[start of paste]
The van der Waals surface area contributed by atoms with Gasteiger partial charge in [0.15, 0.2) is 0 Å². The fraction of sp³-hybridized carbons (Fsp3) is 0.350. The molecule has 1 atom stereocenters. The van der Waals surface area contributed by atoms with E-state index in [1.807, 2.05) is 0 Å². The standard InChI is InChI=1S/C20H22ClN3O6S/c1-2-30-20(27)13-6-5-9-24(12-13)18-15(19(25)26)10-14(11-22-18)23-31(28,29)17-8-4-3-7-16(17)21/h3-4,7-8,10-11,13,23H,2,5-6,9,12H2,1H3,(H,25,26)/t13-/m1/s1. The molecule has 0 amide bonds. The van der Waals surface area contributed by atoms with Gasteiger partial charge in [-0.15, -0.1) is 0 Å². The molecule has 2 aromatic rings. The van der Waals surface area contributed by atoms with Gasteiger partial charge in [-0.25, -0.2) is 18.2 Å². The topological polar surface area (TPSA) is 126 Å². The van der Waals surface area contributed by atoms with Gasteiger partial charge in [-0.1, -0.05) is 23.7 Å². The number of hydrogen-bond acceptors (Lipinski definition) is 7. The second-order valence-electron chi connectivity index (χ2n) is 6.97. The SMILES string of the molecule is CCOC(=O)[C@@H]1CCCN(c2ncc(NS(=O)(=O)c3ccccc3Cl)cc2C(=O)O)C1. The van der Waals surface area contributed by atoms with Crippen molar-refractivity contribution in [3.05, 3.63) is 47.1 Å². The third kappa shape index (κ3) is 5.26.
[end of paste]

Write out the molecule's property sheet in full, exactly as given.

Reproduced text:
The van der Waals surface area contributed by atoms with Gasteiger partial charge in [0.15, 0.2) is 0 Å². The fraction of sp³-hybridized carbons (Fsp3) is 0.350. The molecule has 1 atom stereocenters. The van der Waals surface area contributed by atoms with E-state index in [1.807, 2.05) is 0 Å². The standard InChI is InChI=1S/C20H22ClN3O6S/c1-2-30-20(27)13-6-5-9-24(12-13)18-15(19(25)26)10-14(11-22-18)23-31(28,29)17-8-4-3-7-16(17)21/h3-4,7-8,10-11,13,23H,2,5-6,9,12H2,1H3,(H,25,26)/t13-/m1/s1. The molecule has 0 amide bonds. The van der Waals surface area contributed by atoms with Gasteiger partial charge in [-0.15, -0.1) is 0 Å². The molecule has 2 aromatic rings. The van der Waals surface area contributed by atoms with Gasteiger partial charge in [-0.25, -0.2) is 18.2 Å². The topological polar surface area (TPSA) is 126 Å². The van der Waals surface area contributed by atoms with Gasteiger partial charge in [-0.1, -0.05) is 23.7 Å². The number of hydrogen-bond acceptors (Lipinski definition) is 7. The second-order valence-electron chi connectivity index (χ2n) is 6.97. The SMILES string of the molecule is CCOC(=O)[C@@H]1CCCN(c2ncc(NS(=O)(=O)c3ccccc3Cl)cc2C(=O)O)C1. The van der Waals surface area contributed by atoms with Crippen molar-refractivity contribution in [3.05, 3.63) is 47.1 Å². The third kappa shape index (κ3) is 5.26.